The Saul Bass connection

Saul Bass
Saul Bass in his office
on Sunset Boulevard.

My training in as an apprentice lithographic artist started in 1960 and involved my attendance for one day a week as a ‘day release’ student at the London School of Printing and Graphic Arts (later re-named the London College of Printing and now known as the London College of Communication).

It was at the College and in international design journals such as Graphis and Gebrauschgraphik that I first became conscious of the graphic design work of Saul Bass. I had, unwittingly, seen his work before – the graphics for the movies Carmen Jones, The Man with the Golden Arm, Exodus, and others – but I had not been aware of his name or connected that kind of communications design with my own practice as an apprentice designer. On closer study of his published work I was struck by the simplicity and freshness of the graphic images he created. Seeing his abstract title sequence in 1960 for the film, Psycho, in my local cinema, was an additional revelation. I was convinced that I had made the right career choice: I wanted to be a graphic designer (although that term was, at the time, not in general use, (‘commercial artist’ was the common descriptor) and I wanted to design in a pure, economical, modern style. The quality and reductive power of Saul Bass’s design work provided me with a standard to which to aspire; his work acted as a benchmark for everything I tried to achieve as a designer.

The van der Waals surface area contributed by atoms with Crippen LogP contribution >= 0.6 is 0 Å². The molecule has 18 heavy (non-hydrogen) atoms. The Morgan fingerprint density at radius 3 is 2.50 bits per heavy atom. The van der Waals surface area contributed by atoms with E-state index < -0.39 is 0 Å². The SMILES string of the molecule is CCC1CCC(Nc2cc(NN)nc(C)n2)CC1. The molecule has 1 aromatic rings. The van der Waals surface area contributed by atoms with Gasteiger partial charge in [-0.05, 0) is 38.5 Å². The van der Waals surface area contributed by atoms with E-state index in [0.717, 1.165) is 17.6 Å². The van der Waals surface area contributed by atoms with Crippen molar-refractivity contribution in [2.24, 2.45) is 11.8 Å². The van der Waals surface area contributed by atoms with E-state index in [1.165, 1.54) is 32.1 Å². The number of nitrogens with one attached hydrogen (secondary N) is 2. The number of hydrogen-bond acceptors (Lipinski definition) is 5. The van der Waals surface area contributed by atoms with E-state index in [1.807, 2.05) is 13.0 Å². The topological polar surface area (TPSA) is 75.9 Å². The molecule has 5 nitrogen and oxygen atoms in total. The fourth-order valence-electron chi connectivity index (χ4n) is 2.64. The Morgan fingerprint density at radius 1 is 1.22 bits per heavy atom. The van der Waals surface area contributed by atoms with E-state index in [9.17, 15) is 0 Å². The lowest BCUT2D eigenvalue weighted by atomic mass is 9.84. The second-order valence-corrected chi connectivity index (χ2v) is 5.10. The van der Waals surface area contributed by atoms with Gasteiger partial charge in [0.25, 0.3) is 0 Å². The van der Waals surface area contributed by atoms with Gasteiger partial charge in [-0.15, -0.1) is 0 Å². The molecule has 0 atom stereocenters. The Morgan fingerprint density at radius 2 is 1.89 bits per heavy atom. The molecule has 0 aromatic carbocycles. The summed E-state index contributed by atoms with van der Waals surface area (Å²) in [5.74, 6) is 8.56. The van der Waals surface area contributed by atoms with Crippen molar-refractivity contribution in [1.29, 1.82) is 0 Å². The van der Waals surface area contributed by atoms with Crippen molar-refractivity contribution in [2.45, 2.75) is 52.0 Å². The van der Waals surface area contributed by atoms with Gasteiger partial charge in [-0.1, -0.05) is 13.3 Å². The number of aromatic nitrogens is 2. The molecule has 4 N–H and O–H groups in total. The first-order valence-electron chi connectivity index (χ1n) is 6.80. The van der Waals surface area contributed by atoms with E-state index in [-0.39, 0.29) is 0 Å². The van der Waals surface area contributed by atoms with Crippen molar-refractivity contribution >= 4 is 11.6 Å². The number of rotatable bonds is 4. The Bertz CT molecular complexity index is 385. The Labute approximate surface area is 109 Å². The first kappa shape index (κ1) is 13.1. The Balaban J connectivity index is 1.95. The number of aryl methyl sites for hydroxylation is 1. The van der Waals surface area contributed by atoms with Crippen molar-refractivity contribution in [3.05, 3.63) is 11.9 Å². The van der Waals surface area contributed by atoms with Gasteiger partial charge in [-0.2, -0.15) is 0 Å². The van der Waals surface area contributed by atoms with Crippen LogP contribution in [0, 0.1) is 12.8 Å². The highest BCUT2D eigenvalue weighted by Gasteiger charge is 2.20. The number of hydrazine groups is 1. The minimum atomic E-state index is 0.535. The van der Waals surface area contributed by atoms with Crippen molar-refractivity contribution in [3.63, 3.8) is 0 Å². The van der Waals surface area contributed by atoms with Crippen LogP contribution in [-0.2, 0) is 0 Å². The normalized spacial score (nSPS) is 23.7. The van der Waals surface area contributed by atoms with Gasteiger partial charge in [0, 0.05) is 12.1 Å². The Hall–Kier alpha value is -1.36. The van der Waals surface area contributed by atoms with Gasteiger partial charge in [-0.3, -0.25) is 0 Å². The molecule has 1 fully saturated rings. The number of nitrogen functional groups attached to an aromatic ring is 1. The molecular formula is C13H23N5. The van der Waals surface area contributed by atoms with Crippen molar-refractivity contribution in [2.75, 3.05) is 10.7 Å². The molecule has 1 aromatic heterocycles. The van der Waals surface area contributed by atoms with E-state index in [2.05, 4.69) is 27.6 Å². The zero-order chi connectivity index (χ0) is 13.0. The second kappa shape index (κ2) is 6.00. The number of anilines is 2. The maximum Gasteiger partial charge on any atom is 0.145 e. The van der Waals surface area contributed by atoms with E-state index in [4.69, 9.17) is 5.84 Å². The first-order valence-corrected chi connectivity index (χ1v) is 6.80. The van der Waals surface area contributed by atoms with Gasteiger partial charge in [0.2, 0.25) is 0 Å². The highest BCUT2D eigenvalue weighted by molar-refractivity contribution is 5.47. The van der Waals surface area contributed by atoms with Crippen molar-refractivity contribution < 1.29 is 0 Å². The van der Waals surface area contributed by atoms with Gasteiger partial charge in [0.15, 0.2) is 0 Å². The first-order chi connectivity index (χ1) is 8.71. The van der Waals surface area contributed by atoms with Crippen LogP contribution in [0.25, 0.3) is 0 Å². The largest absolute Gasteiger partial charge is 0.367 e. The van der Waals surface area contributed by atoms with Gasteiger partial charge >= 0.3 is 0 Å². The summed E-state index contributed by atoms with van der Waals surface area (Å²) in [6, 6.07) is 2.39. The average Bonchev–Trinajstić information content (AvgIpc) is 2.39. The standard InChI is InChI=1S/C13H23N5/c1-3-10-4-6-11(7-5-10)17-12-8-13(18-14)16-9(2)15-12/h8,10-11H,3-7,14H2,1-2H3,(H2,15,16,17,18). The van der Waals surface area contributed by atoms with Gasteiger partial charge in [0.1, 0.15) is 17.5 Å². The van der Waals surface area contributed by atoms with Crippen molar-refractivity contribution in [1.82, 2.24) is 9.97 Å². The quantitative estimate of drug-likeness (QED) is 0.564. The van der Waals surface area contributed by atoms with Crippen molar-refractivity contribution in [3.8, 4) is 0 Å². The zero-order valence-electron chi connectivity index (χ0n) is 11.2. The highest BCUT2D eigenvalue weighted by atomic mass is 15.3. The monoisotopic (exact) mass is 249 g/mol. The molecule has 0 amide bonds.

Saul died in 1996, leaving his design firm, Bass Yager, in the hands of his surviving business partner, Herb Yager. By that time, my own design consultancy, Lloyd Northover, had grown to become a substantial, well-regarded international operation with offices in London, Hong Kong and Singapore.
  Herb Yager decided to look for a sympathetic design business with which to merge the Saul Bass practice and he settled on Lloyd Northover. This meant that Bass Yager and Lloyd Northover became a unified and integrated design consultancy. I shall never forget the sensation I felt when, after the merger, I walked into Saul’s room in his office on Sunset Boulevard in Hollywood. The room was exactly as I had seen it in photographs of Saul at work; some of his treasured photos and images were still pinned to the cork walls; it was as though he had just stepped outside for a moment.
  I only met Saul Bass once and that was in London many years before, when Lloyd Northover designed the promotional material for ‘Transatlantic Shoptalk’, a conference of leading US and UK designers, at which Saul spoke. It is a pity that I never had the opportunity to get to know him. We, at Lloyd Northover did, though, work closely with the remaining members of his creative team – notably Jay Toffoli who had collaborated with Saul on many of the his famous branding projects.

So, in 1996 I became, with my business partner, Jim Northover, the inheritor of the design practice of one of America’s greatest graphic designers, the man who had, unknowingly and from afar, inspired me as a young apprentice 36 years earlier, and who had provided a creative guiding light ever since.

 
John David Lloyd:
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